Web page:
Please keep praying.
But sometimes, either for someone else or for ourselves, we must provide an answer to the “why?” question. When we see deep suffering, does it mean God doesn’t care, or can’t help it, or isn’t there at all? One of the best strategies for responding to this question, rather than meeting it head on, is to come alongside it and draw attention to a clue in the question itself.
To really live Sola Scriptura is to believe and grasp the sufficiency of Scripture. The Bible is sufficient, powerful, for all of your life in Christ. You don’t need John Piper’s podcast. You don’t lack anything if you can’t buy the Christian “Book of the Year.” These are all helpful and wonderful things, but if you have God’s word, you have the food you need. And this word leads us toward living with God, how to live for God, how to walk in the power of Christ.
In a way, Scripture Alone sets us free.
This was pretty funny.
Moving an unengaged audience to full engagement is not an easy task. It may take some time, patience, and intentional training. There’s no magic formula or even one style of worship that will convince people to sing.
Fortunately, say Harland and other worship pastors, there are some steps church leaders can take to help congregations enjoy singing and participate.
We do well to remember that the church is a movement of God’s Spirit. The pastor isn’t a professional. The pastor is a holy mystic, a spiritual shepherd. He’s closer to the wild-bearded wilderness prophet than the Fortune-100 CEO. In a materialist world that trains us to distrust our thirst for transcendence, the pastor lifts people’s eyes to the heavens. We should support theological training—through seminaries and church internships and more—that encourage the future pastors of God’s church to embrace ministry as a holy calling, one staked upon the truth of God (John 17:17).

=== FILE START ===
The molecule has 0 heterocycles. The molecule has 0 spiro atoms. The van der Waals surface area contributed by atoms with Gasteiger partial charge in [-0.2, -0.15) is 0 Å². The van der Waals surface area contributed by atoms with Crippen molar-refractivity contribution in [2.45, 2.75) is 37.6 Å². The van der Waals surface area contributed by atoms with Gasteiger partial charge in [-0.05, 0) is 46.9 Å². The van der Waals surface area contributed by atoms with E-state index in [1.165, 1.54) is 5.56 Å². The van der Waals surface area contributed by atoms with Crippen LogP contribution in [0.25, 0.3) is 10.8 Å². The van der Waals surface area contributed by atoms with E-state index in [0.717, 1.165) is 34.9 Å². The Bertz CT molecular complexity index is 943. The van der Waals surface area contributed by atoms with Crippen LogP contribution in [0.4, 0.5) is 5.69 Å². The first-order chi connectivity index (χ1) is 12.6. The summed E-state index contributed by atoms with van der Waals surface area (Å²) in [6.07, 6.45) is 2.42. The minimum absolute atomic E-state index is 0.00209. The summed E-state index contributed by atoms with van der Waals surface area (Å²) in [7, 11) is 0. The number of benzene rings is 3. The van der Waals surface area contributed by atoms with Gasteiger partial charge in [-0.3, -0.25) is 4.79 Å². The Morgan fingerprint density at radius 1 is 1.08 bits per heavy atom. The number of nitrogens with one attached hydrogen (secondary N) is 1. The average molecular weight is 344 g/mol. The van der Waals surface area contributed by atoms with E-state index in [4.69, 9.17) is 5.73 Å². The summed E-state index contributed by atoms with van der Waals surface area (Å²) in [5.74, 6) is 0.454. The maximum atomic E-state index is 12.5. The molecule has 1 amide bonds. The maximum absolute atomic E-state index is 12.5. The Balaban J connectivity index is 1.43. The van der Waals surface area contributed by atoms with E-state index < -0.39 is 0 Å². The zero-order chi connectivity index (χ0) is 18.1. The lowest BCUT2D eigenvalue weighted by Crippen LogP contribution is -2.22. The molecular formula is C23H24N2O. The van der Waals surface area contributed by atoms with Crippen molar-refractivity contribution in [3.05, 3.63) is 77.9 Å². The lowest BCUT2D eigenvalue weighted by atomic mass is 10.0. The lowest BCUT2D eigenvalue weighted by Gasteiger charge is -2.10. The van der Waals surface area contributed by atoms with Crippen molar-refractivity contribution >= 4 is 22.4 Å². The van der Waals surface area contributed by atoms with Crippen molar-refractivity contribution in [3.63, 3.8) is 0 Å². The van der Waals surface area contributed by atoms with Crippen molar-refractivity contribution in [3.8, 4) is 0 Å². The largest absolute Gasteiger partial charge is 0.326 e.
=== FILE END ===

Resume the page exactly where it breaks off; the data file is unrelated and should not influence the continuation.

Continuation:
A favorite from the archives:
I’ve gotten a lot of advice over the years about how to deal with anxiety and worry. On the advice of an older Christian (one who probably had a bit too much prosperity in his gospel) Emily and I once had a “worry box.” What we were encouraged to do with it was write down whatever it was that we were worried about and put it in the box to symbolically represent “giving it God.” Any time we were tempted to worry about such-and-such a thing, we were to point to the box, and thus we were not allowed to worry about it.
Now, maybe some people find things like that helpful, but… Yeah, that didn’t go so well for us.